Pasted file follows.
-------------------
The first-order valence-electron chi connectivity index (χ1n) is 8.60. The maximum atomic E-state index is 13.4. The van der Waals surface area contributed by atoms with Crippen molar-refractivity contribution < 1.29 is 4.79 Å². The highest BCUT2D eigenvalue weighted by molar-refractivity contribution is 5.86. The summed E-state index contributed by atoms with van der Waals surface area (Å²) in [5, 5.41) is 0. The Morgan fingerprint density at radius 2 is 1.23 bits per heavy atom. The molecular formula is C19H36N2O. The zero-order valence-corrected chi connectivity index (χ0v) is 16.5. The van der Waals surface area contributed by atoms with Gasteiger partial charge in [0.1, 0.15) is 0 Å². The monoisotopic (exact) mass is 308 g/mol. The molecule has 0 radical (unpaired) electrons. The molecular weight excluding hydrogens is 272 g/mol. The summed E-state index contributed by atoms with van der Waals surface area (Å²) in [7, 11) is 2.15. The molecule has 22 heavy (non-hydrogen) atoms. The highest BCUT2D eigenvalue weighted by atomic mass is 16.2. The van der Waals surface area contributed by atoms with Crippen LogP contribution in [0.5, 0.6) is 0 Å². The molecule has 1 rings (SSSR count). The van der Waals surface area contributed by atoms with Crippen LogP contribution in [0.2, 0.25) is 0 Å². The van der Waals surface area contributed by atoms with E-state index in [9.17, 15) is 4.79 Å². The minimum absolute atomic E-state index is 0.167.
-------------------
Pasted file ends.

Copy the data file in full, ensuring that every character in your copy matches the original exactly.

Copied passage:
The first-order valence-electron chi connectivity index (χ1n) is 8.60. The maximum atomic E-state index is 13.4. The van der Waals surface area contributed by atoms with Crippen molar-refractivity contribution < 1.29 is 4.79 Å². The highest BCUT2D eigenvalue weighted by molar-refractivity contribution is 5.86. The summed E-state index contributed by atoms with van der Waals surface area (Å²) in [5, 5.41) is 0. The Morgan fingerprint density at radius 2 is 1.23 bits per heavy atom. The molecular formula is C19H36N2O. The zero-order valence-corrected chi connectivity index (χ0v) is 16.5. The van der Waals surface area contributed by atoms with Gasteiger partial charge in [0.1, 0.15) is 0 Å². The monoisotopic (exact) mass is 308 g/mol. The molecule has 0 radical (unpaired) electrons. The molecular weight excluding hydrogens is 272 g/mol. The summed E-state index contributed by atoms with van der Waals surface area (Å²) in [7, 11) is 2.15. The molecule has 22 heavy (non-hydrogen) atoms. The highest BCUT2D eigenvalue weighted by atomic mass is 16.2. The van der Waals surface area contributed by atoms with Crippen LogP contribution in [0.5, 0.6) is 0 Å². The molecule has 1 rings (SSSR count). The van der Waals surface area contributed by atoms with Crippen LogP contribution in [0.2, 0.25) is 0 Å². The van der Waals surface area contributed by atoms with E-state index in [9.17, 15) is 4.79 Å². The minimum absolute atomic E-state index is 0.167.